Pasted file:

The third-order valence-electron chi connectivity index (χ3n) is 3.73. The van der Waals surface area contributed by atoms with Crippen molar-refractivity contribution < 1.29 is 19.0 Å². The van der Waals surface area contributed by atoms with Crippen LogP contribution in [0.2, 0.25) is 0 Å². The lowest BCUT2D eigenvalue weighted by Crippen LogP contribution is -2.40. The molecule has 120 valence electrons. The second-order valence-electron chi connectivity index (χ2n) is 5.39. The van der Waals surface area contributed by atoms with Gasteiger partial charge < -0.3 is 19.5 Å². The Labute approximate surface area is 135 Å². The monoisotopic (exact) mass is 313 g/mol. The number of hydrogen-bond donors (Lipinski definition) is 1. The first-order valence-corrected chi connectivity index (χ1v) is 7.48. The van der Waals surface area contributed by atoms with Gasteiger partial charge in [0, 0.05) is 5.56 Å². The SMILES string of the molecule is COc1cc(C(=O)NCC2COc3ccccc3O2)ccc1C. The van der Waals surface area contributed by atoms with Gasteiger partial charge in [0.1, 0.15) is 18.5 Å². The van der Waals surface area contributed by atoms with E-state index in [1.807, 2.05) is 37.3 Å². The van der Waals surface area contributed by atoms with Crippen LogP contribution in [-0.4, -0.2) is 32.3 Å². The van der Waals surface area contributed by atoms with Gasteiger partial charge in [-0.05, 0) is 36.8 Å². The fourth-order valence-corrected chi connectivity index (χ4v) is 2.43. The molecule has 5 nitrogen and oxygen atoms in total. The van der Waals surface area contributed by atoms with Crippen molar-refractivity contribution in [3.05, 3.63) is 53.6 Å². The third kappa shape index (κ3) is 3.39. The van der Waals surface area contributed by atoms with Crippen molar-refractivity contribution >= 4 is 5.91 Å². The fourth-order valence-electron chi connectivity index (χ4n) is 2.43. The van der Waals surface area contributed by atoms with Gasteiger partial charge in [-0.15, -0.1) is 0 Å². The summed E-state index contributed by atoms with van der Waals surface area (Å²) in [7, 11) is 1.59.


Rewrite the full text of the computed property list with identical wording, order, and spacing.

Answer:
The third-order valence-electron chi connectivity index (χ3n) is 3.73. The van der Waals surface area contributed by atoms with Crippen molar-refractivity contribution < 1.29 is 19.0 Å². The van der Waals surface area contributed by atoms with Crippen LogP contribution in [0.2, 0.25) is 0 Å². The lowest BCUT2D eigenvalue weighted by Crippen LogP contribution is -2.40. The molecule has 120 valence electrons. The second-order valence-electron chi connectivity index (χ2n) is 5.39. The van der Waals surface area contributed by atoms with Gasteiger partial charge < -0.3 is 19.5 Å². The Labute approximate surface area is 135 Å². The monoisotopic (exact) mass is 313 g/mol. The number of hydrogen-bond donors (Lipinski definition) is 1. The first-order valence-corrected chi connectivity index (χ1v) is 7.48. The van der Waals surface area contributed by atoms with Gasteiger partial charge in [0, 0.05) is 5.56 Å². The SMILES string of the molecule is COc1cc(C(=O)NCC2COc3ccccc3O2)ccc1C. The van der Waals surface area contributed by atoms with Gasteiger partial charge in [0.1, 0.15) is 18.5 Å². The van der Waals surface area contributed by atoms with E-state index in [1.807, 2.05) is 37.3 Å². The van der Waals surface area contributed by atoms with Crippen LogP contribution in [-0.4, -0.2) is 32.3 Å². The van der Waals surface area contributed by atoms with Gasteiger partial charge in [-0.05, 0) is 36.8 Å². The fourth-order valence-corrected chi connectivity index (χ4v) is 2.43. The molecule has 5 nitrogen and oxygen atoms in total. The van der Waals surface area contributed by atoms with Crippen molar-refractivity contribution in [3.05, 3.63) is 53.6 Å². The third kappa shape index (κ3) is 3.39. The van der Waals surface area contributed by atoms with Crippen molar-refractivity contribution >= 4 is 5.91 Å². The fourth-order valence-electron chi connectivity index (χ4n) is 2.43. The van der Waals surface area contributed by atoms with Gasteiger partial charge in [-0.15, -0.1) is 0 Å². The summed E-state index contributed by atoms with van der Waals surface area (Å²) in [7, 11) is 1.59.